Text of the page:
Speed Reads

immigration debate

Trump's immigration plan, designed to get 60 Senate votes, drops like a lead balloon

The White House released the outlines of its immigration proposal on Thursday, a day after President Trump spoiled the surprise, and Chief of Staff John Kelly and Trump's immigration adviser Stephen Miller briefed members of Congress. Miller told congressional staffers that the proposal — with a path to citizenship for up to 1.8 million young immigrants brought to the U.S. illegally as children plus $25 billion for border security and a host of conservative immigration restrictions — was designed to get 60 votes in the Senate. The initial reaction in Congress wasn't great, and it was worse outside Congress.

On the right, Breitbart News called Trump "Amnesty Don," Heritage Action's Michael Needham said that "any proposal that expands the amnesty-eligible population risks opening Pandora's box" and "should be a nonstarter," and prominent immigration restrictionist Mark Krikorian said Trump "hasn't sold out his voters yet" but this proposal poses "a real potential for disaster." On the left, United We Dream's Greisa Martinez Rosas called the plan "a white supremacist ransom note" and the ACLU demised it as a "hateful, xenophobic immigration proposal that would slash legal immigration to levels not seen since the racial quotas of the 1920s."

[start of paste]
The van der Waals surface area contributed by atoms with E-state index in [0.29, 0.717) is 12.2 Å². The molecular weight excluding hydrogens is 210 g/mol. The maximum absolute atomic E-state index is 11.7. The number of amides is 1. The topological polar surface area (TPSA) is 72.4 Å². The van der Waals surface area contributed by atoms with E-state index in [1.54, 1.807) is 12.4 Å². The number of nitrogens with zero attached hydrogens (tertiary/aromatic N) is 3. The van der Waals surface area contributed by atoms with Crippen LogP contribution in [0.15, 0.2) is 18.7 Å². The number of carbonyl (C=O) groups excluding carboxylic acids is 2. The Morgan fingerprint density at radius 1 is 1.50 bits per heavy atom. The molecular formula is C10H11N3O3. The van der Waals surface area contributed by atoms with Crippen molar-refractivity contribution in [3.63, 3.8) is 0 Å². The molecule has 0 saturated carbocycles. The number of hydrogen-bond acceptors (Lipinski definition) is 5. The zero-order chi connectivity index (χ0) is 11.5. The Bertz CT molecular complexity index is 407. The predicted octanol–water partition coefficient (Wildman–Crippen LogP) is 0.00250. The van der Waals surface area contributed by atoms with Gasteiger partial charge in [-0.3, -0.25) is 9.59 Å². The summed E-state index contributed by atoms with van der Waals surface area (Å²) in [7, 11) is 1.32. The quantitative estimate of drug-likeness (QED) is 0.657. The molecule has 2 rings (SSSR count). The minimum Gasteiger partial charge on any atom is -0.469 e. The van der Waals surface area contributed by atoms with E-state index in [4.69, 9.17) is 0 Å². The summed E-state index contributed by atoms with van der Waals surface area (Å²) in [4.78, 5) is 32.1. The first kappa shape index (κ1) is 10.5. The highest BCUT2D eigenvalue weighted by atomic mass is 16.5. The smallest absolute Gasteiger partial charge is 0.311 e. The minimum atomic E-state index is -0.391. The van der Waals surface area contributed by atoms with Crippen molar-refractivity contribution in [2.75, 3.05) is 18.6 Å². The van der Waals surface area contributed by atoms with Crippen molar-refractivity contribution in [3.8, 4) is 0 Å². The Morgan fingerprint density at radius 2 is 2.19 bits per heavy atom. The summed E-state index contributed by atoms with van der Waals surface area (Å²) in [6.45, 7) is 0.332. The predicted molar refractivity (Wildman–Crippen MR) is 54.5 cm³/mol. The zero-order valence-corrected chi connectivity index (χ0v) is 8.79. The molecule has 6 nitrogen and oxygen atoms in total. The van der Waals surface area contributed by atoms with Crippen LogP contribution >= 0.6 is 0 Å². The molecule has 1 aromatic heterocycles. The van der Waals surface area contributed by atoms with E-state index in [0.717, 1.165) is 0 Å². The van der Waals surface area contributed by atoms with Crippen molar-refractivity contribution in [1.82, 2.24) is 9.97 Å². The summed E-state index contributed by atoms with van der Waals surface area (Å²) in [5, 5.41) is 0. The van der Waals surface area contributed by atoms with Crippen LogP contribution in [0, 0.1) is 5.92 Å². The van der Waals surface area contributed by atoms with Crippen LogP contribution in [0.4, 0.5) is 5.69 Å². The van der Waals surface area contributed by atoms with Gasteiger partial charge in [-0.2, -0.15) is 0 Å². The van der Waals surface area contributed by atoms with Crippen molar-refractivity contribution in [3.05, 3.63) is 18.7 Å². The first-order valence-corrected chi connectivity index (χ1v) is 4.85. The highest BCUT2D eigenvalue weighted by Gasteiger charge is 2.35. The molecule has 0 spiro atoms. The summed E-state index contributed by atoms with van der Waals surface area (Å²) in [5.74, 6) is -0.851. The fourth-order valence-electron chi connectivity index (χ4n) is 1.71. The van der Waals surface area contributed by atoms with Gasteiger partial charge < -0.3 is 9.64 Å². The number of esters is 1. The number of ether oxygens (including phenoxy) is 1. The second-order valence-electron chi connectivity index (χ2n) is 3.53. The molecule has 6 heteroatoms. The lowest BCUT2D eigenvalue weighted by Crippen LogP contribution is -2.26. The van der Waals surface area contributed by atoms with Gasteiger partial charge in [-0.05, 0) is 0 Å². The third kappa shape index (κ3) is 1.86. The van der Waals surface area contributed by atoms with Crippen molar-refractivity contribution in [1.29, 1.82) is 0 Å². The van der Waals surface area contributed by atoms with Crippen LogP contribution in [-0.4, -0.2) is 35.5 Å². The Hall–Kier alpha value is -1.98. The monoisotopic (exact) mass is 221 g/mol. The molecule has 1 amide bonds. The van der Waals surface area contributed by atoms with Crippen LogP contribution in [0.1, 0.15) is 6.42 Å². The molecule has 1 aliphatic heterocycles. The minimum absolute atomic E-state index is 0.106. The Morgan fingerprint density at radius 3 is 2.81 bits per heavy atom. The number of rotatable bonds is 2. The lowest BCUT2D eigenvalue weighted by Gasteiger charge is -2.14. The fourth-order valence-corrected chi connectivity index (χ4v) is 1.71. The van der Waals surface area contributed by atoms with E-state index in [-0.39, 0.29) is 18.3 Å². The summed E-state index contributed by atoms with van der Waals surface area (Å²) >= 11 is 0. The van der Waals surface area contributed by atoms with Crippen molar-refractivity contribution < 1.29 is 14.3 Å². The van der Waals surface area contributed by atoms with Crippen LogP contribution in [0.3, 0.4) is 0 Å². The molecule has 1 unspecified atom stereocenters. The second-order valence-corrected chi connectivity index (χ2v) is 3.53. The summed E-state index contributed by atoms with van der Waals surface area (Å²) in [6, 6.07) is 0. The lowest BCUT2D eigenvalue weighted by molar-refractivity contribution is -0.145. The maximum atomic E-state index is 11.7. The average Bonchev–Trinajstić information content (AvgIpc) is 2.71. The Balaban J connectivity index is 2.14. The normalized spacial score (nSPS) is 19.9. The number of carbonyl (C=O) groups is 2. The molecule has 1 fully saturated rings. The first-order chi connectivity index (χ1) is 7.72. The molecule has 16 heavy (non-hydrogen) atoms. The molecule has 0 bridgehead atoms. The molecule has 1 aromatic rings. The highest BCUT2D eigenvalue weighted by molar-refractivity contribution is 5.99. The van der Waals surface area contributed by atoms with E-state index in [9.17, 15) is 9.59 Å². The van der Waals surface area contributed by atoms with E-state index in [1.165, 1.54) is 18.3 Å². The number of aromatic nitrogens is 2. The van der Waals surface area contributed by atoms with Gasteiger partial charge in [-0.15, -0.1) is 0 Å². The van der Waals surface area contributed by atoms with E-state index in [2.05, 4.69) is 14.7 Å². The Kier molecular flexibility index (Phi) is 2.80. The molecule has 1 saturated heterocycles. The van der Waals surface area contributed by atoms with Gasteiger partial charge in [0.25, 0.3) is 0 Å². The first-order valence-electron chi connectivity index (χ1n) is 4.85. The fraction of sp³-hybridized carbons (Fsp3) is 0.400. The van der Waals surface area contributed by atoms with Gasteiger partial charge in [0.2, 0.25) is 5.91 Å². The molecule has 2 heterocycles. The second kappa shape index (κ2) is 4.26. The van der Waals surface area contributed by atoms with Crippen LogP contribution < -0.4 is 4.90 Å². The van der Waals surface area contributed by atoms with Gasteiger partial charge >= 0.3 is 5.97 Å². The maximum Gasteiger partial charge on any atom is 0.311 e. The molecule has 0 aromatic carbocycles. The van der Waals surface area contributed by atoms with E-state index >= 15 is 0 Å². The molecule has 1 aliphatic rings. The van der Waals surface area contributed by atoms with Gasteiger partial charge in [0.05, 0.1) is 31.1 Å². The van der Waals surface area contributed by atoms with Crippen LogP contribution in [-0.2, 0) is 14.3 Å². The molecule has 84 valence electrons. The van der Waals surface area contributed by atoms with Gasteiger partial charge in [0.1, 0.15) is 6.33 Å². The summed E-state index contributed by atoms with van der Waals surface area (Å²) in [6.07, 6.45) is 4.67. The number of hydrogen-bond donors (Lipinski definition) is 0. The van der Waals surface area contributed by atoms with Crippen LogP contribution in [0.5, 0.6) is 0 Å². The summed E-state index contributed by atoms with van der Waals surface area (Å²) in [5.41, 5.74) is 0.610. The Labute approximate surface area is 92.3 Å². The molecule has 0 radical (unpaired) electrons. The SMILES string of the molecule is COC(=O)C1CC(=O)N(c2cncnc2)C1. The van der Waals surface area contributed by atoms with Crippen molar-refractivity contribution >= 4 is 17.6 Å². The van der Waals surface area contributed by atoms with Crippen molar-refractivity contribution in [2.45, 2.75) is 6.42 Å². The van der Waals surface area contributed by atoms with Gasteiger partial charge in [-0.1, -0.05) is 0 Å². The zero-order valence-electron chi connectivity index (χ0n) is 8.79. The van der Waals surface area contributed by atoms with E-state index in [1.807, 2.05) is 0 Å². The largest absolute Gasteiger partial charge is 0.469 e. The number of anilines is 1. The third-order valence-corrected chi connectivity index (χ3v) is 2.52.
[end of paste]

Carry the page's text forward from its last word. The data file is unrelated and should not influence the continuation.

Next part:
"Put simply: It's dead on arrival," says Jonathan Swan at Axios, who spoke with progressive immigration leaders close to top Democrats. The $25 billion for the border wall "trust fund" is at least $15 billion too high, Swan reports, and "the increase of ICE agents, faster deportations, stronger interior enforcement, and the massive cuts to legal immigration" — by 40 to 50 percent, according to liberal immigration analysts — is even worse. They wonder why that's a good trade for an idea, protecting DREAMers, that has overwhelming public support, even among Republicans.